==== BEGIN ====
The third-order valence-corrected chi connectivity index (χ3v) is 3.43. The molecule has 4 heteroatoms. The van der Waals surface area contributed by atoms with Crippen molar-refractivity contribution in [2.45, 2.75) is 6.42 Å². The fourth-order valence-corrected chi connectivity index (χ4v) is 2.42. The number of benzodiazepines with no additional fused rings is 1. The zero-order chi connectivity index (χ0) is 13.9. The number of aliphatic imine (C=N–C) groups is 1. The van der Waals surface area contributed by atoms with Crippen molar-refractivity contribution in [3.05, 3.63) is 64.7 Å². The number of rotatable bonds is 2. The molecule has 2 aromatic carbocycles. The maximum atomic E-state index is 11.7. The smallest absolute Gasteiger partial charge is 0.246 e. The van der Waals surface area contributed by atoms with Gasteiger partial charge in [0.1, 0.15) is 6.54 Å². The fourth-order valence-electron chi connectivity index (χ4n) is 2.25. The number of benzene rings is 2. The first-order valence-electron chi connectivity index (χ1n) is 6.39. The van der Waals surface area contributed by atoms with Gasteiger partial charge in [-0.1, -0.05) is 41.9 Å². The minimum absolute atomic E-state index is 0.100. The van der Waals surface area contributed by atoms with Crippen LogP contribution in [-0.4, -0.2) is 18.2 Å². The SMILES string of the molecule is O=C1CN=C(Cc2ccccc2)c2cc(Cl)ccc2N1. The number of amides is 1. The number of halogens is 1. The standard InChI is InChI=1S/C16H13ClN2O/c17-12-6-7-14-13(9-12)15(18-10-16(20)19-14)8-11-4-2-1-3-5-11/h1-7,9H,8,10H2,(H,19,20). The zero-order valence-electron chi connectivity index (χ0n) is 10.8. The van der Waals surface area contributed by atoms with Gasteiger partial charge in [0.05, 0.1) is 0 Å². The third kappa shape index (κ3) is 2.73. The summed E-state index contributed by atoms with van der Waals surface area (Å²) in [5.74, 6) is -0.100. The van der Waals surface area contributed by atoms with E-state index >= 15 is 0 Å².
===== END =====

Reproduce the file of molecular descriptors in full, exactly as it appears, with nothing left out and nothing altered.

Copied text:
The third-order valence-corrected chi connectivity index (χ3v) is 3.43. The molecule has 4 heteroatoms. The van der Waals surface area contributed by atoms with Crippen molar-refractivity contribution in [2.45, 2.75) is 6.42 Å². The fourth-order valence-corrected chi connectivity index (χ4v) is 2.42. The number of benzodiazepines with no additional fused rings is 1. The zero-order chi connectivity index (χ0) is 13.9. The number of aliphatic imine (C=N–C) groups is 1. The van der Waals surface area contributed by atoms with Crippen molar-refractivity contribution in [3.05, 3.63) is 64.7 Å². The number of rotatable bonds is 2. The molecule has 2 aromatic carbocycles. The maximum atomic E-state index is 11.7. The smallest absolute Gasteiger partial charge is 0.246 e. The van der Waals surface area contributed by atoms with Gasteiger partial charge in [0.1, 0.15) is 6.54 Å². The fourth-order valence-electron chi connectivity index (χ4n) is 2.25. The number of benzene rings is 2. The first-order valence-electron chi connectivity index (χ1n) is 6.39. The van der Waals surface area contributed by atoms with Gasteiger partial charge in [-0.1, -0.05) is 41.9 Å². The minimum absolute atomic E-state index is 0.100. The van der Waals surface area contributed by atoms with Crippen LogP contribution in [-0.4, -0.2) is 18.2 Å². The SMILES string of the molecule is O=C1CN=C(Cc2ccccc2)c2cc(Cl)ccc2N1. The number of amides is 1. The number of halogens is 1. The standard InChI is InChI=1S/C16H13ClN2O/c17-12-6-7-14-13(9-12)15(18-10-16(20)19-14)8-11-4-2-1-3-5-11/h1-7,9H,8,10H2,(H,19,20). The zero-order valence-electron chi connectivity index (χ0n) is 10.8. The van der Waals surface area contributed by atoms with Gasteiger partial charge in [0.05, 0.1) is 0 Å². The third kappa shape index (κ3) is 2.73. The summed E-state index contributed by atoms with van der Waals surface area (Å²) in [5.74, 6) is -0.100. The van der Waals surface area contributed by atoms with E-state index >= 15 is 0 Å².